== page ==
March 17, 2008

A Pro-Business Supreme Court?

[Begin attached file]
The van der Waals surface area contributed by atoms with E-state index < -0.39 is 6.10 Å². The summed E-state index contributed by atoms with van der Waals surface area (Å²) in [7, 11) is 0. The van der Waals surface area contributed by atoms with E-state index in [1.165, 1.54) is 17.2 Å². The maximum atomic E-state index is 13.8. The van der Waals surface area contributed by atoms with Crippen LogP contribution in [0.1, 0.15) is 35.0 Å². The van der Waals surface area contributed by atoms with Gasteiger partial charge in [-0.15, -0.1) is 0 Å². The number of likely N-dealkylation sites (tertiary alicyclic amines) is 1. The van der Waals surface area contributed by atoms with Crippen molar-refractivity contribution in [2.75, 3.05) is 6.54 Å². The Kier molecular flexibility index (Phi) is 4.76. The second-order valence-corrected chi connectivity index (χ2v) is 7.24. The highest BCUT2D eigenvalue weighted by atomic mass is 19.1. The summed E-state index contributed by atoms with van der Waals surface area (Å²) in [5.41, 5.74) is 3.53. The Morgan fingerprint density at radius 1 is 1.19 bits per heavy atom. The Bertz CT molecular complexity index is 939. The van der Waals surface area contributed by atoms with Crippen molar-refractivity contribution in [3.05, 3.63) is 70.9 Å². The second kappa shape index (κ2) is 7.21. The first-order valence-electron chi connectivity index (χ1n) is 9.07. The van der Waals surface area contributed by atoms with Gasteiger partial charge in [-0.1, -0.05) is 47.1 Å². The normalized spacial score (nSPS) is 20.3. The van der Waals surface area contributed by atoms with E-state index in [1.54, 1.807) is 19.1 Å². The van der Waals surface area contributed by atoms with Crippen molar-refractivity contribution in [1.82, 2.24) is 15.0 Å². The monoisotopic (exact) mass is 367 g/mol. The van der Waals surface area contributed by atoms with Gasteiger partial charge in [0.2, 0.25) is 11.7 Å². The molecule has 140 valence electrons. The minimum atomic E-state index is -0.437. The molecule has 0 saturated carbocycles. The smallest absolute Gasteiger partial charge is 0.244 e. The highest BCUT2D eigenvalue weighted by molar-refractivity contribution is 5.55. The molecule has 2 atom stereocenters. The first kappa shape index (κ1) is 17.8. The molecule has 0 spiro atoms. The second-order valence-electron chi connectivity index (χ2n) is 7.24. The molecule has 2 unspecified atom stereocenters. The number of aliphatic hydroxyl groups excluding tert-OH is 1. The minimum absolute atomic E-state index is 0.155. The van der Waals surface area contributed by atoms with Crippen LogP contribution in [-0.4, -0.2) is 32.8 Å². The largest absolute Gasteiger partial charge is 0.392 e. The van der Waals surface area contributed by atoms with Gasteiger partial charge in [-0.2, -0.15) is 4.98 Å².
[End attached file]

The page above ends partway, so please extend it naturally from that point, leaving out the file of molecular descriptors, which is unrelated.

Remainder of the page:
Jeffrey Rosen has an article in the New York Times Magazine in which he contends that there is a pro-business consensus on the United States Supreme Court. He points out the the U.S. Chamber endorsed the nominations by President Clinton of Justices Ginsberg and Breyer because of their perceived understanding of business interests. In fact, as Rosen explains, "Exactly how successful has the Chamber of Commerce been at the Supreme Court? Although the court is currently accepting less than 2 percent of the 10,000 petitions it receives each year, the Chamber of Commerce’s petitions between 2004 and 2007 were granted at a rate of 26 percent." Rosen also points to a series of recent wins by business interests in the United States Supreme Court, often with unanimous or close to unanimous votes. The article also focuses on the interesting point that in some cases, such as punitive damages, certain "conservative" justices such as Justices Scalia and Thomas actually do not come down on the "pro-business" side. We have previously blogged about that issue here and here.

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